Chronic Wasting Disease: What You Need to Know

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By Steve Lightfoot

Unless you’re hunting in one of the few areas where chronic wasting disease (CWD) has been discovered, you probably don’t know about this disease. Here’s what you need to know about CWD and what hunters and landowners can do to help minimize the impact on Texas deer herds.

CWD is a progressive, fatal brain condition that affects some species of cervids (including, deer, elk, and moose). There is no vaccine or cure. An animal may carry the disease for years without outward indication, but in later stages of the disease, signs may include listlessness, lowering of the head, weight loss, repetitive walking in set patterns, and lack of responsiveness.

CWD is not new; it was first documented in Colorado in 1967 and since then has been ‘found in two Canadian provinces and nearly half of the states in the United States. It is almost impossible to eradicate once it becomes established. But what we can do is manage the disease and minimize the risk of it spreading to both wild and captive deer.

The first case of CWD in Texas was discovered in 2012 in a free-ranging mule deer in an isolated area of far West Texas. Hunters in that area are now required to have their deer (white-tailed and mule deer) tested for CWD. The good news is that TPWD monitoring programs indicate that the disease doesn’t appear to have spread or increased in prevalence. Another infected mule deer was killed last year by a hunter in the northern Panhandle, and the testing of hunter harvested white-tailed and mule deer could be mandatory for the 2016-17 season in the area surrounding the site where the deer was killed.

The first cases of CWD in Texas white-tailed deer were found in four deer-breeding facilities in 2015 as a result of routine disease monitoring, which is required by TPWD regulations. Significant disease-management challenges arose after it was found that there was widespread movement of deer between the infected breeding facilities and numerous other breeding facilities scattered across the state, and released into the wild. Increased surveillance was needed in those areas to ensure that the disease had not spread.

The Texas Parks and Wildlife Department regulates all unnatural movement of deer with several permits, including Triple T permits (trap, transfer, and transplant), DMPs (deer management permits), and Deer Breeder permits. To address the threat of additional, preventable disease transmission that unnatural movement of deer poses, and to protect the health of the state’ s four million free-ranging deer, TPWD has worked collaboratively with a broad group of deer stakeholders to establish new CWD testing requirements for permittees.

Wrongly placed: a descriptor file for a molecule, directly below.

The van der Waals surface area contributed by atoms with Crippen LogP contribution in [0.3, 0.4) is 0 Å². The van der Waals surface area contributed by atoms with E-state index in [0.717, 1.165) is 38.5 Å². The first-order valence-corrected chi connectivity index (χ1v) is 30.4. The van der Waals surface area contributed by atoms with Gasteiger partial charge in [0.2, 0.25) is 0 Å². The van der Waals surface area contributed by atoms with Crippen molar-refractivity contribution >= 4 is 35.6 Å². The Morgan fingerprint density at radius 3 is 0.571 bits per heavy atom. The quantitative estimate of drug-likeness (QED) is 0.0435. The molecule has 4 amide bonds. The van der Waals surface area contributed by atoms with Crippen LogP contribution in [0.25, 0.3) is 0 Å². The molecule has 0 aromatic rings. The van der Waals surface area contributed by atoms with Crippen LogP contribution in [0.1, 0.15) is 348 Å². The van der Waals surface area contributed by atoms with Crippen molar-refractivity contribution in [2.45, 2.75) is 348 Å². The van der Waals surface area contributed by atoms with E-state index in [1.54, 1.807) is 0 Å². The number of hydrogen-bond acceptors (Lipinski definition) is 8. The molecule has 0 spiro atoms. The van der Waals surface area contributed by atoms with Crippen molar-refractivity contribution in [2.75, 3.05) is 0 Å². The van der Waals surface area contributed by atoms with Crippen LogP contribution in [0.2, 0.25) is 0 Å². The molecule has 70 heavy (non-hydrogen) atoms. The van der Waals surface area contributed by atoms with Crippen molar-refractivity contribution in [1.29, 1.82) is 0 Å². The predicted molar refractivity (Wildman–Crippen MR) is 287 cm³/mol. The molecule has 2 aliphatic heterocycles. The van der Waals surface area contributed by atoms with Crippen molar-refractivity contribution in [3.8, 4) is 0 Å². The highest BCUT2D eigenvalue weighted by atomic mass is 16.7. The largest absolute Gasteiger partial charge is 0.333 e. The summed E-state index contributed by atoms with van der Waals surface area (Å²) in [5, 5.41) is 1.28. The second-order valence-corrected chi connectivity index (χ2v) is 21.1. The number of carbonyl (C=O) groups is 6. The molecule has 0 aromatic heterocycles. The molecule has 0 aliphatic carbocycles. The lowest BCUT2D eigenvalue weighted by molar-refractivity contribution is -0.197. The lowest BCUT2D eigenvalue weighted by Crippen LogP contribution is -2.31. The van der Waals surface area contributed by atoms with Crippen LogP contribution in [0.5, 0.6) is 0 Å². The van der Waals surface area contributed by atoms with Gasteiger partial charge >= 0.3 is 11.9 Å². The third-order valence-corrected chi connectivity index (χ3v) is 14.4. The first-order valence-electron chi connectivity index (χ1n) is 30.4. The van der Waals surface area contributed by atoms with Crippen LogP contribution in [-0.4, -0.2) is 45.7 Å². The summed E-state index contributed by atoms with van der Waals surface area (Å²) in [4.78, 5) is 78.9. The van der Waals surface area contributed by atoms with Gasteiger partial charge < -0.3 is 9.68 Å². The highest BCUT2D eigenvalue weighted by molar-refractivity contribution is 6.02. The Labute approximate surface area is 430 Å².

Disease experts believe continued hunting to maintain appropriate deer density levels is important for managing CWD in these infected areas. Hunters also play a significant role in helping TPWD determine where the disease is so that management actions can be implemented. Last year, hunters provided more than 8,000 samples for CWD testing from deer they had harvested. This sampling effort is conducted at no cost to hunters and ensures that CWD is not in the free-ranging deer populations throughout most of Texas. Information and details about voluntary sample collection this season is available online at the CWD informational page.

CWD poses no known threat to humans, according to the World Health Organization. Because it’s possible that CWD can be spread through infected carcasses, it is recommended to leave viscera, brain, and spinal tissue at the harvest site, especially in areas where CWD is known to occur. Disposal in a Class 1 landfill is also an option. Deer harvested from areas being managed for CWD should be processed individually and separately from other carcasses, with the packaged meat retained until test results are received. More tips and precautions are available as a downloadable PDF.


 

Steve Lightfoot is the Texas Parks and Wildlife Department’s news manager and primary media spokesperson on wildlife-related issues. He is a lifelong hunter, seventh-generation Texan, and past president of the Texas Outdoor Writers Association.

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